Imagine that you are the parent sitting on the floor watching several people who you don’t know interact with your child. At some point, the time comes to find out what they think about your child’s development. This is an anxiety-producing moment, no matter how sure you are of what’s going on with your child.
Now, imagine that the first thing you hear is, “So, I noticed that Aiden wasn’t able to…” or “Aiden has a delay in…” How would this feel to you?
Think about What You Say & How You Say It
I heard a parent once say that after she heard about her child’s delay, she wasn’t able to hear anything else at the assessment. I’ve had the same experience – my ears sort of shut off when I hear a concern about my son and my brain goes into overdrive about causes, treatments, and questions. Other parents might want to hear what the delay or concern is first to get it over with or to verify what they already know.
There is an art to sharing assessment results in a kind and honest way that’s balanced between being professional and being family-friendly. Think about your last assessment and consider what you said and HOW you said it. Ask yourself these 5 questions:
Did I start off with a negative or the concern first? – Every child has things he does well. Whether the child scored almost age-appropriately or a full year behind his chronological age, he has strengths. Find them and highlight them first. His strengths will provide the foundation for intervention and help the parents see that you recognize that the child is more than his limitations.
Was I honest in presenting both the child’s strengths and areas of concern? Or did I focus too much on one or the other? – Focusing too much on the positive does not give the parent a fair or accurate picture of the child’s development when there are delays or concerns. Focusing too much on the concerns does not help you build a strengths-based partnership with the family. Be sure that you report both.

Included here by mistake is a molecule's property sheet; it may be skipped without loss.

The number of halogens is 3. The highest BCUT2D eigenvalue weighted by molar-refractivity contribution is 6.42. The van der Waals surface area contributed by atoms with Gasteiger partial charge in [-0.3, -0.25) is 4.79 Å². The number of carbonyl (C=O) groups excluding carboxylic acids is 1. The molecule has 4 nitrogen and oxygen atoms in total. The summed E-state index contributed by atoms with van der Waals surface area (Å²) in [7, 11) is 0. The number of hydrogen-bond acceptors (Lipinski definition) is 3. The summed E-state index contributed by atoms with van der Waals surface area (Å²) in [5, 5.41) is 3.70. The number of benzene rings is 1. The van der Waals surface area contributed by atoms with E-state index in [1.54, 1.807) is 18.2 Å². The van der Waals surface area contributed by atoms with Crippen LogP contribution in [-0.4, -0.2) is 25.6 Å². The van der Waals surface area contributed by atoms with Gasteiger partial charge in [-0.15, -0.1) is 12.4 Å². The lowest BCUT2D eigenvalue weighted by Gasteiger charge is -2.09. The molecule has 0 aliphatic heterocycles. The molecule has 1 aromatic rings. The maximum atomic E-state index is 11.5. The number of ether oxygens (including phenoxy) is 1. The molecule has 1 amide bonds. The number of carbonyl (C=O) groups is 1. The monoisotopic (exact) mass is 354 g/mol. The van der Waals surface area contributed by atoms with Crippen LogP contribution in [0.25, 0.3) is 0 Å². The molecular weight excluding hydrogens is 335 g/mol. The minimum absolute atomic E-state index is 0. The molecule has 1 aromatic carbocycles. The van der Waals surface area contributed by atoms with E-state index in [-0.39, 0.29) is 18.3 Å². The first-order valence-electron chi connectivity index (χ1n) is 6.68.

Did I use language that everyone understands? – It’s so easy to slip into our professional jargon. There is a “real” word for every bit of jargon so watch what you say and how you say it. I’ve been in this field for 18 years and I still can’t keep abduction and adduction straight. Just say the child brings his arms closer to his body and we’ll all understand.
Did I explain what the test scores mean? – Explain that for a child who is 12 months old, a 25% delay means that his development looks like a child who is 9 months old or younger. Did the child have some scattered scores that are higher? Share them because this give families hope for progress. I found this to be especially true with families of children with more significant delays or disabilities.
Did I relate the assessment results back to the child’s everyday life? – Okay, so Aiden has global delays. What does this mean? Maybe Aiden is a really messy eater and his delays in adaptive and fine motor development help explain this. Interpret the results with families so that they understand the link between the score, the missed test items, and how they are reflected in everyday life. If Aidan can’t dump pegs out of a bottle (a test item) because he hasn’t yet developed the wrist movement, then maybe that helps us understand why he’s struggling to keep his food on his spoon.
Just like Aiden, we all have strengths and areas where we can improve in our development as early interventionists. The first step is awareness so take a few minutes and think about how you share assessment results with families. Being mindful of what you say and how you say it could make a big difference for a family who, like Aiden’s parent, is eagerly waiting to hear what you think.
Have you ever been in the parent’s shoes? What other suggestions do you have for sharing assessment results with families?
Want tips for writing up assessment results? See Writing an Honest, Balanced and Meaningful IFSP Narrative.